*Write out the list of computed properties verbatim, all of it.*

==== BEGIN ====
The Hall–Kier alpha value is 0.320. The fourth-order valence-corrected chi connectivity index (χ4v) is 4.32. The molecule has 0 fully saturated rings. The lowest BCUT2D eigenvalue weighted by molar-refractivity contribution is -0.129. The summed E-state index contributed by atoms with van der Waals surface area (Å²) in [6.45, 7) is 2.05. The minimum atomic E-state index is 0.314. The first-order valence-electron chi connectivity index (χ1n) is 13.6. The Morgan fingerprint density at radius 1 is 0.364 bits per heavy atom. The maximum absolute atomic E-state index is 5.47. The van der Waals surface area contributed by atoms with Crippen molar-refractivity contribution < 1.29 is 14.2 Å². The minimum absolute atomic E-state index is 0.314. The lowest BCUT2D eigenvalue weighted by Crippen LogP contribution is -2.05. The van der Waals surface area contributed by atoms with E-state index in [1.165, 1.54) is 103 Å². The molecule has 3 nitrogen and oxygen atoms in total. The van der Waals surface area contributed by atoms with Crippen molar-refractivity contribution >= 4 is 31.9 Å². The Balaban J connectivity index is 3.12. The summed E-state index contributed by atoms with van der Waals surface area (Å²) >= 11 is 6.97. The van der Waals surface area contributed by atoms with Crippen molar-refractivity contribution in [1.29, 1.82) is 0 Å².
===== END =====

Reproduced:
The Hall–Kier alpha value is 0.320. The fourth-order valence-corrected chi connectivity index (χ4v) is 4.32. The molecule has 0 fully saturated rings. The lowest BCUT2D eigenvalue weighted by molar-refractivity contribution is -0.129. The summed E-state index contributed by atoms with van der Waals surface area (Å²) in [6.45, 7) is 2.05. The minimum atomic E-state index is 0.314. The first-order valence-electron chi connectivity index (χ1n) is 13.6. The Morgan fingerprint density at radius 1 is 0.364 bits per heavy atom. The maximum absolute atomic E-state index is 5.47. The van der Waals surface area contributed by atoms with Crippen molar-refractivity contribution < 1.29 is 14.2 Å². The minimum absolute atomic E-state index is 0.314. The lowest BCUT2D eigenvalue weighted by Crippen LogP contribution is -2.05. The van der Waals surface area contributed by atoms with E-state index in [1.165, 1.54) is 103 Å². The molecule has 3 nitrogen and oxygen atoms in total. The van der Waals surface area contributed by atoms with Crippen molar-refractivity contribution >= 4 is 31.9 Å². The Balaban J connectivity index is 3.12. The summed E-state index contributed by atoms with van der Waals surface area (Å²) >= 11 is 6.97. The van der Waals surface area contributed by atoms with Crippen molar-refractivity contribution in [1.29, 1.82) is 0 Å².